Expression of transiently transfected wild-type and mutant CA XII protein in HEK 293 cells. Western blot of cell lysates extracted from HEK 293 cells (top) following transfection with CA XII expression vectors. Probing with anti-CA XII antibody (Novus) shows unglycosylated (39 kDa) and glycosylated (43 kDa) protein generated from transfections with WT CA12 (lane 2), c.363 C>A (lane 7) and c.427 G>A (lane 8). The insertion variant in proband A (c.859_860insACCT) produced a faint band of approximately 38 kDa while CA XII cDNA missing exon 10 and exons 9 and 10 sequence generated only faint bands. The negative control in the first lane is a mock transfection. The third lane has no lysate. GAPDH loading control (bottom) shows loading of cell lysates.

Figure 5.

Expression of transiently transfected wild-type and mutant CA XII protein in HEK 293 cells. Western blot of cell lysates extracted from HEK 293 cells (top) following transfection with CA XII expression vectors. Probing with anti-CA XII antibody (Novus) shows unglycosylated (39 kDa) and glycosylated (43 kDa) protein generated from transfections with WT CA12 (lane 2), c.363 C>A (lane 7) and c.427 G>A (lane 8). The insertion variant in proband A (c.859_860insACCT) produced a faint band of approximately 38 kDa while CA XII cDNA missing exon 10 and exons 9 and 10 sequence generated only faint bands. The negative control in the first lane is a mock transfection. The third lane has no lysate. GAPDH loading control (bottom) shows loading of cell lysates.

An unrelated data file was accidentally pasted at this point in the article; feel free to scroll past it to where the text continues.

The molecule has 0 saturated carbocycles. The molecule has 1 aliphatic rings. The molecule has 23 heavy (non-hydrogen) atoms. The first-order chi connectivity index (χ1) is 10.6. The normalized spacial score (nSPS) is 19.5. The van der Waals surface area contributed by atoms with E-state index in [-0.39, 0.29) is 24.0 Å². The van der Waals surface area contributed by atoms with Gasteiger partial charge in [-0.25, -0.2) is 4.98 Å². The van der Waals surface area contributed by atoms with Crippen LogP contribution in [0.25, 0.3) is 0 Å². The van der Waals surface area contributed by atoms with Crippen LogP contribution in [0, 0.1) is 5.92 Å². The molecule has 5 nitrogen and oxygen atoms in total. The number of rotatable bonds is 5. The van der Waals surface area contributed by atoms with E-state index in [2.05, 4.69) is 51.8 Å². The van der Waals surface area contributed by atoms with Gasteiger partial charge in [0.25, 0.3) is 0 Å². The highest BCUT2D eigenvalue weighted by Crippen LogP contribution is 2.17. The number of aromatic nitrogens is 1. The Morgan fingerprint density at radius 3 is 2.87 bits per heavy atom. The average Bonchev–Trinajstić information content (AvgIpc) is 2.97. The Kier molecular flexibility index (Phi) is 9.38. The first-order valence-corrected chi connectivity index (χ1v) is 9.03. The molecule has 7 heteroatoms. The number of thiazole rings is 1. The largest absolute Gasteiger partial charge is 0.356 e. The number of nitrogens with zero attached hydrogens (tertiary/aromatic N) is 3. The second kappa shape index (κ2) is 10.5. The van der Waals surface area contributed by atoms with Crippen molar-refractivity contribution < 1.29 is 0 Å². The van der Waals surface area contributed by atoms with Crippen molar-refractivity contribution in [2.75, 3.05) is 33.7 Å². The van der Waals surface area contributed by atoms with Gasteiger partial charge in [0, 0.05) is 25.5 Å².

Nasal respiratory epithelial cells from proband A demonstrate CFTR-mediated chloride transport